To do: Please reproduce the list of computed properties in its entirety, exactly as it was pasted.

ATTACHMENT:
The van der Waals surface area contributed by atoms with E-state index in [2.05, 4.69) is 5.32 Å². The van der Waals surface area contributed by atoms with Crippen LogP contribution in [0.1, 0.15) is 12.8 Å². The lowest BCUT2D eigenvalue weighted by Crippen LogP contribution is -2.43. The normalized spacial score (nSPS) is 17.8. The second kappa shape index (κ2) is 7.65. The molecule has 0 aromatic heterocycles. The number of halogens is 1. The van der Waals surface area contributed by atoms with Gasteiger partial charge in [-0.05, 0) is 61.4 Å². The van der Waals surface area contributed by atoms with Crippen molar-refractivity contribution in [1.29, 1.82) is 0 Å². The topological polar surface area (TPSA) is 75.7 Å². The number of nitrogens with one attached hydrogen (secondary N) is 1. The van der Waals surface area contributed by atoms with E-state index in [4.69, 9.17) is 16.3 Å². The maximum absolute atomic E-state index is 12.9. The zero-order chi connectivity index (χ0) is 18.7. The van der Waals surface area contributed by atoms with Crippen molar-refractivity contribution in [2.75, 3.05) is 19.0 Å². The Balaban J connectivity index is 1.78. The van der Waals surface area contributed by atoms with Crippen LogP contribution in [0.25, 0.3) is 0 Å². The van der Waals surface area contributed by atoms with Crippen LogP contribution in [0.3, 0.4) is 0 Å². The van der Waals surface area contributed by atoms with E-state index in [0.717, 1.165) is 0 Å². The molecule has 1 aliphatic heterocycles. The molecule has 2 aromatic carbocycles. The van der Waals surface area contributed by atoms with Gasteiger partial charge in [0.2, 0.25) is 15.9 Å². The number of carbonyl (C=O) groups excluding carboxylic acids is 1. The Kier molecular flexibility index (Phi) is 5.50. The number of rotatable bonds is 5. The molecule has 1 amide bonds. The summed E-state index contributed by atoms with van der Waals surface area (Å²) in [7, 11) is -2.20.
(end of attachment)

The van der Waals surface area contributed by atoms with E-state index in [2.05, 4.69) is 5.32 Å². The van der Waals surface area contributed by atoms with Crippen LogP contribution in [0.1, 0.15) is 12.8 Å². The lowest BCUT2D eigenvalue weighted by Crippen LogP contribution is -2.43. The normalized spacial score (nSPS) is 17.8. The second kappa shape index (κ2) is 7.65. The molecule has 0 aromatic heterocycles. The number of halogens is 1. The van der Waals surface area contributed by atoms with Gasteiger partial charge in [-0.05, 0) is 61.4 Å². The van der Waals surface area contributed by atoms with Crippen molar-refractivity contribution in [1.29, 1.82) is 0 Å². The topological polar surface area (TPSA) is 75.7 Å². The number of nitrogens with one attached hydrogen (secondary N) is 1. The van der Waals surface area contributed by atoms with E-state index in [4.69, 9.17) is 16.3 Å². The maximum absolute atomic E-state index is 12.9. The zero-order chi connectivity index (χ0) is 18.7. The van der Waals surface area contributed by atoms with Crippen molar-refractivity contribution in [2.75, 3.05) is 19.0 Å². The Balaban J connectivity index is 1.78. The van der Waals surface area contributed by atoms with Crippen LogP contribution in [0.25, 0.3) is 0 Å². The van der Waals surface area contributed by atoms with Crippen LogP contribution in [0.3, 0.4) is 0 Å². The van der Waals surface area contributed by atoms with E-state index in [0.717, 1.165) is 0 Å². The molecule has 1 aliphatic heterocycles. The molecule has 2 aromatic carbocycles. The van der Waals surface area contributed by atoms with Gasteiger partial charge in [0.2, 0.25) is 15.9 Å². The number of carbonyl (C=O) groups excluding carboxylic acids is 1. The Kier molecular flexibility index (Phi) is 5.50. The number of rotatable bonds is 5. The molecule has 1 amide bonds. The summed E-state index contributed by atoms with van der Waals surface area (Å²) in [7, 11) is -2.20.